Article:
We just witnessed a massive moment in history. Congress recently passed the Inflation Reduction Act (IRA), a significant piece of legislation that invests in our climate, reduces health care costs for many families, and requires corporations to pay more of their fair share in taxes. However, the bill did not include one of our top priorities—an expansion of the Child Tax Credit and the Earned Income Tax Credit.
With millions facing economic hardship, the fight to restore access to the Child Tax Credit and Earned Income Tax Credit is not over.
This was heartbreaking. We saw how much these measures could do to reduce poverty when they were temporarily made available to more people during the height of the COVID-19 pandemic. When congress let the expanded CTC lapse in January, nearly 4 million children fell into poverty. When expanded EITC access ended, millions of families, young people, and the elderly lost this essential support.
With millions of households facing economic hardship, the fight to restore access to these tax credits is not over. Advocates are still pushing to get Congress to enact these measures before the end of 2022.
What’s next for these tax credits?
Congress has a short window to pass legislation before the end of the year, so advocates are lobbying lawmakers to attach these tax credits to any moving legislative vehicle. One good contender is an end-of-year tax package.
There’s precedence for this. In 2015 Congress passed an end-of-year tax package that extended and altered multiple tax provisions, including the EITC and the CTC. This precedent gives advocates a clear path to continue working to achieve improvements, like making the CTC available to more low-income families and expanding eligibility for the EITC.
Our message to Congress is simple: businesses should not get relief over families.
Right now, lawmakers are under immense pressure from the business community to renew the business tax credits that expire at the end of this year. Advocates are pushing for any corporate tax breaks to be paired with the expansions of the CTC and EITC in year-end tax legislation. Our message to Congress is simple: businesses should not get relief over families.
Any end-of-year tax package that includes tax breaks for businesses must also include relief for families in the form of the CTC and EITC expansions.
What are our chances of success?
With pressure mounting from business and anti-poverty advocates alike, the chances are good that Congress will act. We are hearing that there is widespread support on Capitol Hill for expanding the CTC by the end of the year. Bipartisan conversations among members of Congress have already begun.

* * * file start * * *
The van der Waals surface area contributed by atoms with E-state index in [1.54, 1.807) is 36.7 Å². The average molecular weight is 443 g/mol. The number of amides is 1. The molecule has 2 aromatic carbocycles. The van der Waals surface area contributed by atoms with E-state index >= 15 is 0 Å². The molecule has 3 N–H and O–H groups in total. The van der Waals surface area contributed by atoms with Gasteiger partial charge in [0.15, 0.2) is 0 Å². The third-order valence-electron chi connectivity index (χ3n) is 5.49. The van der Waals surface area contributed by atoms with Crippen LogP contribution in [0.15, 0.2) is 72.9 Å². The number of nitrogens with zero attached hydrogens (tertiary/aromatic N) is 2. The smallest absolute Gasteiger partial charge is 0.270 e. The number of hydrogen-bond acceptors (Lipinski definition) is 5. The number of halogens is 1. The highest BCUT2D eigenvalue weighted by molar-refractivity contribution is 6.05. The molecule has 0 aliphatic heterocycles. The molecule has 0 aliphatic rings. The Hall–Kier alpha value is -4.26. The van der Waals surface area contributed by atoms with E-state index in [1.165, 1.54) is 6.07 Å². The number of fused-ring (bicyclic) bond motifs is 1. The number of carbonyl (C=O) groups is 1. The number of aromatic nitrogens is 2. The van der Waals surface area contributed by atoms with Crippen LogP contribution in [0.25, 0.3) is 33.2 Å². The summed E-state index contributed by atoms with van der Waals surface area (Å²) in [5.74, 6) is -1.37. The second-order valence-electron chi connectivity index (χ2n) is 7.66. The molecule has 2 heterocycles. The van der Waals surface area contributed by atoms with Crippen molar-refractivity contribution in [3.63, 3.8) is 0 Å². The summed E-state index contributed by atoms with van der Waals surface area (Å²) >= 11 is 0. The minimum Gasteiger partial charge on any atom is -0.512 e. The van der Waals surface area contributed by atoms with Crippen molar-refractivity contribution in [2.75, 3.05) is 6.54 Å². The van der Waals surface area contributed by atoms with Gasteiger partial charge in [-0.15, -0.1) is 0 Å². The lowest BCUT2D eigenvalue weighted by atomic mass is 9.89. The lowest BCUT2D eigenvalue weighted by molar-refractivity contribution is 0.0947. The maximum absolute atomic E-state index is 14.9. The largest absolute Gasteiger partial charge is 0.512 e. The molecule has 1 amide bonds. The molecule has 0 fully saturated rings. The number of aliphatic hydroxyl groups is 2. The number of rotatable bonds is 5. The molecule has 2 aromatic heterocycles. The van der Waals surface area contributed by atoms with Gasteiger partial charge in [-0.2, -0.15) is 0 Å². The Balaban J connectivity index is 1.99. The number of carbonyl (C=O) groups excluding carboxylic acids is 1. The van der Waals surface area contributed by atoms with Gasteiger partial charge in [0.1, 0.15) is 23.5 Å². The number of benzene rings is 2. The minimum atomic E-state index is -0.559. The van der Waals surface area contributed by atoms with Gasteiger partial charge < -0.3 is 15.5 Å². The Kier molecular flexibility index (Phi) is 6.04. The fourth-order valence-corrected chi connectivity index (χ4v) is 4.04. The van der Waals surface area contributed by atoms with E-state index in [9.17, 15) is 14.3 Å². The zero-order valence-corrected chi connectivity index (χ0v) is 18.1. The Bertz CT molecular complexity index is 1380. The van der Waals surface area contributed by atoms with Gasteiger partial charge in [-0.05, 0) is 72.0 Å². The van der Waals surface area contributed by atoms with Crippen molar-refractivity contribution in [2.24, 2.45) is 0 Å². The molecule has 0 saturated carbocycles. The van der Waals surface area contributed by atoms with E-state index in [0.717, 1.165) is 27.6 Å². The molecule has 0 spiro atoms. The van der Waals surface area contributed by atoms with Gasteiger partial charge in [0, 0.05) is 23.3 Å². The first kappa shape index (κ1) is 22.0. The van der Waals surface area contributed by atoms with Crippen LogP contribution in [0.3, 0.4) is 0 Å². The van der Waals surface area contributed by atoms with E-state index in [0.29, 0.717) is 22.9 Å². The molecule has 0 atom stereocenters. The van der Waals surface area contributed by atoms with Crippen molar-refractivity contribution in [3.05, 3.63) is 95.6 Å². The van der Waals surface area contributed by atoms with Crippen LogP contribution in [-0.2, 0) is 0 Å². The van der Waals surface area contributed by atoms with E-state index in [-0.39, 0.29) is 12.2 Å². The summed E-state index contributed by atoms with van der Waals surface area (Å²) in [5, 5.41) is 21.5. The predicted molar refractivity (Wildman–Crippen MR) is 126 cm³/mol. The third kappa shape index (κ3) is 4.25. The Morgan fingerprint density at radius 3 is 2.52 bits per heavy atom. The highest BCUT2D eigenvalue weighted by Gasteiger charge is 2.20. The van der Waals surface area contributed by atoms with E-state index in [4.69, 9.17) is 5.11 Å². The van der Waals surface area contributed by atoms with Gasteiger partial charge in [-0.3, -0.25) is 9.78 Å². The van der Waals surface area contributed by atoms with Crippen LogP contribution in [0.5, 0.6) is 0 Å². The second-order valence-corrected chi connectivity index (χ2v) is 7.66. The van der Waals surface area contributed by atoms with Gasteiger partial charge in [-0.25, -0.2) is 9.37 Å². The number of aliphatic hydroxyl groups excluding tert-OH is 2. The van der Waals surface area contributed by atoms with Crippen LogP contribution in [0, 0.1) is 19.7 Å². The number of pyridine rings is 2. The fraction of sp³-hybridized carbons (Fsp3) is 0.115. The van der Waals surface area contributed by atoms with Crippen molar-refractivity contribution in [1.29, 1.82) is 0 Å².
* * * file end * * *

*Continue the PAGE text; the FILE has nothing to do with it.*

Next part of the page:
Advocates are working right now to ensure that members of Congress continue to make this a top priority in any end-of-year tax legislation.
For changes to the tax code to be impactful, however, any agreement to expand the CTC needs to increase refundability, meaning the tax credit must be made available to more low-income families. We also reject any proposals that would cut programs that serve vulnerable communities to pay for these tax credits. Finally, FCNL strongly opposes tying access to these credits to conditions such as work requirements, which have been shown to be both racist and ineffective. Years of systemic racism—including barriers to employment, education, and access to wealth—mean that any work requirement would disproportionately exclude families of color. Expanding access to the Child Tax Credit can significantly reduce poverty among this same group. When access to the CTC was temporarily extended to all families regardless of income in 2021, poverty dropped by 52% for Black children, 45% for Hispanic children, and 61% for Native children.
Next Steps: What You Can Do
Despite not making it into the Inflation Reduction Act, efforts to reduce poverty by expanding access to the CTC and EITC are not dead. Advocates are working right now to ensure that members of Congress continue to make this a top priority in any end-of-year tax legislation.
This work is more important now than ever. Millions of people are facing economic hardship. They are depending on us to restore these tax credits so that they are available to everyone who needs them. Now is the time to tell your members of Congress: No tax breaks for corporations without relief for families—expand access to the CTC and EITC!